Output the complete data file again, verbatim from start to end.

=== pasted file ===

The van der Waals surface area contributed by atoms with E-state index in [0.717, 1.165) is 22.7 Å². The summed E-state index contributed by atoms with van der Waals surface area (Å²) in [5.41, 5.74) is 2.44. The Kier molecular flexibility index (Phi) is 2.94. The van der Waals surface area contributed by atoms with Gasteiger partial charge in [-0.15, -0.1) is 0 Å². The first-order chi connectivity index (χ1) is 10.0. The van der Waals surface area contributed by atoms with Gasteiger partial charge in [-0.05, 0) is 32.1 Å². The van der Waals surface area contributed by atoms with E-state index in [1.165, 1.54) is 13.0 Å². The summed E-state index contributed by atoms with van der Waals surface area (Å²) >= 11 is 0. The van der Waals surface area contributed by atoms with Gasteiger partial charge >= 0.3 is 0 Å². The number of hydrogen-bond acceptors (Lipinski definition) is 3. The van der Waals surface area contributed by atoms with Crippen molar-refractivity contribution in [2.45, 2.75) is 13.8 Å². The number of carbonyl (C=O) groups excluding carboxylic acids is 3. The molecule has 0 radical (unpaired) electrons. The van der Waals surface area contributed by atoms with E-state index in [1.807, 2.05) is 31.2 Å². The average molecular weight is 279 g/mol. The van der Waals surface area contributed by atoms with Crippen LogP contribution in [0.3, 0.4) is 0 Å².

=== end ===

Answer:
The van der Waals surface area contributed by atoms with E-state index in [0.717, 1.165) is 22.7 Å². The summed E-state index contributed by atoms with van der Waals surface area (Å²) in [5.41, 5.74) is 2.44. The Kier molecular flexibility index (Phi) is 2.94. The van der Waals surface area contributed by atoms with Gasteiger partial charge in [-0.15, -0.1) is 0 Å². The first-order chi connectivity index (χ1) is 10.0. The van der Waals surface area contributed by atoms with Gasteiger partial charge in [-0.05, 0) is 32.1 Å². The van der Waals surface area contributed by atoms with E-state index in [1.165, 1.54) is 13.0 Å². The summed E-state index contributed by atoms with van der Waals surface area (Å²) >= 11 is 0. The van der Waals surface area contributed by atoms with Gasteiger partial charge >= 0.3 is 0 Å². The number of hydrogen-bond acceptors (Lipinski definition) is 3. The van der Waals surface area contributed by atoms with Crippen molar-refractivity contribution in [2.45, 2.75) is 13.8 Å². The number of carbonyl (C=O) groups excluding carboxylic acids is 3. The molecule has 0 radical (unpaired) electrons. The van der Waals surface area contributed by atoms with E-state index in [1.807, 2.05) is 31.2 Å². The average molecular weight is 279 g/mol. The van der Waals surface area contributed by atoms with Crippen LogP contribution in [0.3, 0.4) is 0 Å².